In August, 343 and Microsoft announced that it has decided to delay Halo Infinite from its holiday 2020 release date to some time in 2021. Halo Infinite was originally supposed to be a launch game for the Xbox Series X but was unable to meet the time frame.
Now, Halo Infinite is slotted for sometime in Fall 2021, specifically, which narrows the release window for the next Master Chief adventure. 343 also shared two new screenshots from the Halo Infinite multiplayer. Halo Infinite’s multiplayer will also be free-to-play.
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Coincidentally, Halo will celebrate its 20th anniversary on November 15, 2021. Something 343 head Bonnie Ross highlighted in a tweet.
So proud of the work this team has accomplished and looking forward to sharing more soon. Fall of 2021…hmm, doesn’t someone have an anniversary coming up? https://t.co/gB2ulpkx4J
— Bonnie Ross (@PlutonForEver) December 9, 2020
Graphics and Art Improvement
The most complete look at Halo Infinite was revealed during an Xbox Games Showcase earlier in the summer. However, the demo received blowback after failing to meet expectations, particularly in graphics and art style.
343 addressed these points directly in its new blog post writing, “[T]he reality is that the art and visuals weren’t at the bar we hold for Halo – even in a work-in-progress state,” said 343’s director of art management Neil Harrison.
“Much of the feedback we heard from the community aligned with our own views and work we were already committed to doing around things like indirect lighting, material response, foliage and tree rendering, clouds, level-of-detail transitions, and character fidelity,” Harrison says.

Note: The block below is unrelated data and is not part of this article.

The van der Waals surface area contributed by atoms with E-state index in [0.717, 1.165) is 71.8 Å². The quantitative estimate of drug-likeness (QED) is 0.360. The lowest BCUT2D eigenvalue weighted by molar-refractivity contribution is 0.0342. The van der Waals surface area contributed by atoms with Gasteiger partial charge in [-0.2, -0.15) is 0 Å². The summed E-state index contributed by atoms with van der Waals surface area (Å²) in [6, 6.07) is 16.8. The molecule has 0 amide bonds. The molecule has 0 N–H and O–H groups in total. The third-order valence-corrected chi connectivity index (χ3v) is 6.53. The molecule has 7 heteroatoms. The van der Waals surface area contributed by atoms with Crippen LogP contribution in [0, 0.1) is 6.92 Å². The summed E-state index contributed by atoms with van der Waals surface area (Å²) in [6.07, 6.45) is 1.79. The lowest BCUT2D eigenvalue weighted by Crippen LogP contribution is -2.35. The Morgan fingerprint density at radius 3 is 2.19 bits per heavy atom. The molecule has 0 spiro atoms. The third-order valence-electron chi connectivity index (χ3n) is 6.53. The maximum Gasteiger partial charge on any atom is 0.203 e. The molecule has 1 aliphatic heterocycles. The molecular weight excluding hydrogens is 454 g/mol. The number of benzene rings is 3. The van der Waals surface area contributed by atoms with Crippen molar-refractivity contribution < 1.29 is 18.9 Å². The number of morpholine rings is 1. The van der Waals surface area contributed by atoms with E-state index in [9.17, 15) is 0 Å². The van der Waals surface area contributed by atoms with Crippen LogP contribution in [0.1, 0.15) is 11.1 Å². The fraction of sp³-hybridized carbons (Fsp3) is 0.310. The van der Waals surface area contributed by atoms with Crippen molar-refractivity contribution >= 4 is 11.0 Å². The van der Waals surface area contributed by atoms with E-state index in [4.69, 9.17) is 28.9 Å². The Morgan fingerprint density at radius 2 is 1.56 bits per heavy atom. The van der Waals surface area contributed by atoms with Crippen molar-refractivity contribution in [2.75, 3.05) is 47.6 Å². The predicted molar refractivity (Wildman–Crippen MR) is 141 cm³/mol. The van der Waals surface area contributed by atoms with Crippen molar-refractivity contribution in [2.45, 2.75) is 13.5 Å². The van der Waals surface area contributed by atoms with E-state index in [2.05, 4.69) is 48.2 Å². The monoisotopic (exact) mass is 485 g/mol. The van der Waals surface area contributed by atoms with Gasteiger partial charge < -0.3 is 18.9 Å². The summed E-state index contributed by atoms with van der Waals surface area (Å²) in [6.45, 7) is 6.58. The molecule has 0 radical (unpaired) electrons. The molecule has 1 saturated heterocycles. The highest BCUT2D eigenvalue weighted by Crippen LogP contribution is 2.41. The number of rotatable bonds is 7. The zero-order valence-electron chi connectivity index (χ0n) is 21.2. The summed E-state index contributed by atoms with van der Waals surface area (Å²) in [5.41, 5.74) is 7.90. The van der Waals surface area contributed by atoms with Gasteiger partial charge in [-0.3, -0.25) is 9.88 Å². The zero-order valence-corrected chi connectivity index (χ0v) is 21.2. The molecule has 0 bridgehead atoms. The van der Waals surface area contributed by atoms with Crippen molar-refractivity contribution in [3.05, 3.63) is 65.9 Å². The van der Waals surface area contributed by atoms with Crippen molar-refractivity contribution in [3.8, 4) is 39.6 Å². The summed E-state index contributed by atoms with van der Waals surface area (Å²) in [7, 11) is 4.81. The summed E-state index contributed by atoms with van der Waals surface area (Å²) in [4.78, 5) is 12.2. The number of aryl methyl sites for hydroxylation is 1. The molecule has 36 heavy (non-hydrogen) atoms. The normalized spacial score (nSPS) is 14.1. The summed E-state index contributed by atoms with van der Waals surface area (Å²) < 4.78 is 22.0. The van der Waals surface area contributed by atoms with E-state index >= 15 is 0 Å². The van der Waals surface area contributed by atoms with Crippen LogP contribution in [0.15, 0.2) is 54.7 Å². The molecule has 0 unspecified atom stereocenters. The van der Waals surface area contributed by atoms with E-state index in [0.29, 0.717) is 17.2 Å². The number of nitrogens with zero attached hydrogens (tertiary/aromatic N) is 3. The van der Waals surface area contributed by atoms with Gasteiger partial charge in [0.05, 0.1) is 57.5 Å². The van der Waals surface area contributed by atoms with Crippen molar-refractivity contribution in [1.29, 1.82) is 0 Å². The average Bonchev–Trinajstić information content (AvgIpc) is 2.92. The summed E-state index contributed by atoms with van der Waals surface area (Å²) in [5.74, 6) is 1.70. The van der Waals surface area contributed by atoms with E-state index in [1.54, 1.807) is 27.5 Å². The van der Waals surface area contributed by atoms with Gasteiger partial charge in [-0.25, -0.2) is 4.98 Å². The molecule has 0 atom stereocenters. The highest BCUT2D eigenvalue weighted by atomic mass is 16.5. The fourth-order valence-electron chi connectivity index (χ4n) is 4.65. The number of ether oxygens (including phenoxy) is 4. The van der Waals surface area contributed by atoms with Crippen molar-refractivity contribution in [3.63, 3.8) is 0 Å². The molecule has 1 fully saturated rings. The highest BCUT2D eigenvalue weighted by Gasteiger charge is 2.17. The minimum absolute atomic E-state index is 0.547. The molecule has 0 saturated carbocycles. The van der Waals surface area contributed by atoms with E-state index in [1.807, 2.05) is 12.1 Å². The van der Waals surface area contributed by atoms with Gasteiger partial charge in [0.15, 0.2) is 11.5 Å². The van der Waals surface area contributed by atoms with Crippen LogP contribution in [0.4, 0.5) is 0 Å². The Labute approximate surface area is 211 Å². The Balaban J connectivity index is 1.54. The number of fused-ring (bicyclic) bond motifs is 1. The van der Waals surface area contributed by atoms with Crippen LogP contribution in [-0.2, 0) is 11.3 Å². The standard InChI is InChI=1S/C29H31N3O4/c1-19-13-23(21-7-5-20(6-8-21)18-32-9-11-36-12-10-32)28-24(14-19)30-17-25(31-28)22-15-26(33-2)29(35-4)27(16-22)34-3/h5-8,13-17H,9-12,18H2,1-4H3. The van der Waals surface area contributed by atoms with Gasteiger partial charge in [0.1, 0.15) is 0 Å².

343 development manager for graphics Ani Shastry also added that “Visual fidelity is a very important goal for Halo Infinite, and the graphics and art teams have been continually aspiring, and working closely with each other, to create the best-looking Halo game ever.”
The developers even talked about Craig, the infamous Brute whose emotionless face became a meme. “I can confirm that the facial animation on NPCs were not fully implemented in that [summer] build, which resulted iN Craig’s incredibly deadpan/lifeless look,” says Harrison. “There’s been further work done on the material fidelity and more variety added for Brute faces, we’re also working to add some hairdos and beards which was something we hadn’t gotten to in July. So, whilst we have come to love our dear old Craig, he’s certainly undergoing a significant makeover.”
As for online customization, 343 talked about its new “coating” system. Whereas in the past customization was relegated to simple RGBs in primary and secondary channels, the coating system lets players “define color, wear and tear, patterns, and materials on a region-by-region basis” on a spartan or anything in a game whether it’s armor, weapons, vehicles, or even fuel barrels.
That means weapon skins will be more varied in Halo Infinite, and options to change more parts of a Spartan armor like the helmet, helmet attachment, shoulder pads, and visors are coming.
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This latest update is the high-level Halo Infinite community update 343 promised back in November. 343 community director Brian Jarrard said at the time that there will not be a reveal at The Game Awards, as some had theorized. Instead, 343 is delivering its update directly to the community.
In the meantime development on Halo Infinite continues, but not without some shakeups. 343 brought back Halo veteran Joseph Staten to the Halo Infinite development team, while director Chris Lee has left. The developers also said that there are no plans to delay Halo Infinite back to 2022.
Staten, who is now the creative director of Halo Infinite says, “We needed more time to do things right. That included pushing hard in the fall, giving the team time to recharge over the holidays, and then coming back in January to finish the game at a healthy place.” Staten also says he completed the campaign for Halo Infinite twice.
“I could feel the classic Halo ’30 seconds of fun’ beating at the heart of Infinite’s world. But I had never felt more powerful, more mobile, more in command of a rich set of tactical choices. This was the Halo we imagined back in 2000, finally come to life, after 20 years of technical and creative innovation.”
Matt T.M. Kim is a reporter for IGN.